TOLEDO, Ohio (AP) — The algae bloom in parts of Lake Erie this summer didn't come close to matching the record-breaking one from a year ago that covered an area roughly the size of New York City.
That's because the spring and early summer months this year lacked the rainfall that has in recent years swept huge amounts phosphorus-filled farm fertilizer and livestock manure into the lake's tributaries, fueling the harmful algae outbreaks.
Despite what was a relatively mild bloom, there's still a long way to go before the problem is solved.
While environmental groups, farmers and state regulators don't always agree on what steps to take, they seem to have found some common ground — the efforts need to focus on hotspots where most of the phosphorus originates.
Just over 40 percent of the farmland in the western Lake Erie region accounts for nearly 80 percent of the phosphorus that flows into the lake through the Maumee River, said Jeff Reutter, a former director of the Sea Grant Program, who has studied the lake for decades.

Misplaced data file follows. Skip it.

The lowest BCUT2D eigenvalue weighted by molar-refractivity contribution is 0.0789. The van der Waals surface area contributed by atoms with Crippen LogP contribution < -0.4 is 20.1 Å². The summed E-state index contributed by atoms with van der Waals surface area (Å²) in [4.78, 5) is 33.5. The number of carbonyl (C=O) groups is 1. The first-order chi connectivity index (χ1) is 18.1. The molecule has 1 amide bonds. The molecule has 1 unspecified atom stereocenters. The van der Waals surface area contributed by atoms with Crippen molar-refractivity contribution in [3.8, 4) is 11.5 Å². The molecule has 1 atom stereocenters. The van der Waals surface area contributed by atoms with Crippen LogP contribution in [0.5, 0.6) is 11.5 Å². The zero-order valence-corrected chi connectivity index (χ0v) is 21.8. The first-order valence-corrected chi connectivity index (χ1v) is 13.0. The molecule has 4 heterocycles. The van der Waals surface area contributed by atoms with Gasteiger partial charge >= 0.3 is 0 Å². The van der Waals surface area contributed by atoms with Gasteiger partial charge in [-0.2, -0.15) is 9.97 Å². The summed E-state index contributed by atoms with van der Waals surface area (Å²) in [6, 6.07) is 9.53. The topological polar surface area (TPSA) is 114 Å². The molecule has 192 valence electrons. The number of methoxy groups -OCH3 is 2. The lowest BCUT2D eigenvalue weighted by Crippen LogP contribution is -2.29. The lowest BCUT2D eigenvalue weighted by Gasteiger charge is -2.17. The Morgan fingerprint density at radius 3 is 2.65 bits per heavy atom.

Getting all farmers to follow voluntary efforts that encourage using the right amount of fertilizer at the right time and the right place would go a long way to improving water quality, he said.
But studies have shown that about one-third don't seem willing to make those changes without being offered incentives or faced with more regulations, he said.
There are two bills that have been introduced that would offer Ohio farmers tax incentives — one for investing in manure storage sites and another for installing grass strips that filter and reduce the phosphorus washing into streams and rivers.
Karl Gebhardt, who oversees water resources for the Ohio Environmental Protection Agency, said incentives need to be targeted to make sure they are making a difference.
Ohio officials are working to finalize a plan to make a 40 percent reduction in the amount of phosphorus that flows into the lake's western end.
Changes put in place by the state's legislature, including a ban on spreading manure and fertilizer on frozen and soggy fields, are too new to determine how much they will help.
Environmental groups doubt those steps and the voluntary efforts to encourage farmers to use less fertilizer will be enough to stop the lake from turning unsightly shades of green from the algae.
Adam Rissien, the Ohio Environmental Council's director of agricultural and water policy, said more work is needed is to determine what works best.
"Regulations need to be reasonable and targeted," he said.